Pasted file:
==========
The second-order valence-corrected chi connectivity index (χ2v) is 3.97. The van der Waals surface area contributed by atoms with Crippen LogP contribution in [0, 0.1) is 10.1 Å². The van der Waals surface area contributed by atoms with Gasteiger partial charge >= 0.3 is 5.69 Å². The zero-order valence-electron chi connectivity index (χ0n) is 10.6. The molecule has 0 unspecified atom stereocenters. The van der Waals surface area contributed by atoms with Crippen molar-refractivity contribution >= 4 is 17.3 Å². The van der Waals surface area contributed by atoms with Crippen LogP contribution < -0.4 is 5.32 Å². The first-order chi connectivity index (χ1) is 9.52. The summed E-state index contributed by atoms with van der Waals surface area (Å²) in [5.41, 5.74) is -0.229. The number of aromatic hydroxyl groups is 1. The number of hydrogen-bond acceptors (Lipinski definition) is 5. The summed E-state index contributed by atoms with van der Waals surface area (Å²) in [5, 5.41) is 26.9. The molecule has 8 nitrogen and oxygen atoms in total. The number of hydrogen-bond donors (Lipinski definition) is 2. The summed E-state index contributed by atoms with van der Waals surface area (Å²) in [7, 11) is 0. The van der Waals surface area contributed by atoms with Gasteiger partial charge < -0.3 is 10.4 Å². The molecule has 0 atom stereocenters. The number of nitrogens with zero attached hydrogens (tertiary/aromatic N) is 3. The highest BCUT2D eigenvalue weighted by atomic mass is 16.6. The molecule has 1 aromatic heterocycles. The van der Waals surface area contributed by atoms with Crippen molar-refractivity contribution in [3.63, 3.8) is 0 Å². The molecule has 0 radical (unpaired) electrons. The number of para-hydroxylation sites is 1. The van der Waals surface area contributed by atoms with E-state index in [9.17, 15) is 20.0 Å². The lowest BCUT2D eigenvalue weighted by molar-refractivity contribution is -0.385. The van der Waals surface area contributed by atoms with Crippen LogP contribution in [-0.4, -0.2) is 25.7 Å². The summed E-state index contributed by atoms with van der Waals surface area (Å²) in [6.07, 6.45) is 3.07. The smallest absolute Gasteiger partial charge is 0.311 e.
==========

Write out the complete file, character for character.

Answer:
The second-order valence-corrected chi connectivity index (χ2v) is 3.97. The van der Waals surface area contributed by atoms with Crippen LogP contribution in [0, 0.1) is 10.1 Å². The van der Waals surface area contributed by atoms with Gasteiger partial charge >= 0.3 is 5.69 Å². The zero-order valence-electron chi connectivity index (χ0n) is 10.6. The molecule has 0 unspecified atom stereocenters. The van der Waals surface area contributed by atoms with Crippen molar-refractivity contribution >= 4 is 17.3 Å². The van der Waals surface area contributed by atoms with Crippen LogP contribution < -0.4 is 5.32 Å². The first-order chi connectivity index (χ1) is 9.52. The summed E-state index contributed by atoms with van der Waals surface area (Å²) in [5.41, 5.74) is -0.229. The number of aromatic hydroxyl groups is 1. The number of hydrogen-bond acceptors (Lipinski definition) is 5. The summed E-state index contributed by atoms with van der Waals surface area (Å²) in [5, 5.41) is 26.9. The molecule has 8 nitrogen and oxygen atoms in total. The number of hydrogen-bond donors (Lipinski definition) is 2. The summed E-state index contributed by atoms with van der Waals surface area (Å²) in [7, 11) is 0. The van der Waals surface area contributed by atoms with Gasteiger partial charge < -0.3 is 10.4 Å². The molecule has 0 atom stereocenters. The number of nitrogens with zero attached hydrogens (tertiary/aromatic N) is 3. The highest BCUT2D eigenvalue weighted by atomic mass is 16.6. The molecule has 1 aromatic heterocycles. The van der Waals surface area contributed by atoms with Crippen molar-refractivity contribution in [3.63, 3.8) is 0 Å². The molecule has 0 radical (unpaired) electrons. The number of para-hydroxylation sites is 1. The van der Waals surface area contributed by atoms with E-state index in [9.17, 15) is 20.0 Å². The lowest BCUT2D eigenvalue weighted by molar-refractivity contribution is -0.385. The van der Waals surface area contributed by atoms with Crippen LogP contribution in [-0.4, -0.2) is 25.7 Å². The summed E-state index contributed by atoms with van der Waals surface area (Å²) in [6.07, 6.45) is 3.07. The smallest absolute Gasteiger partial charge is 0.311 e.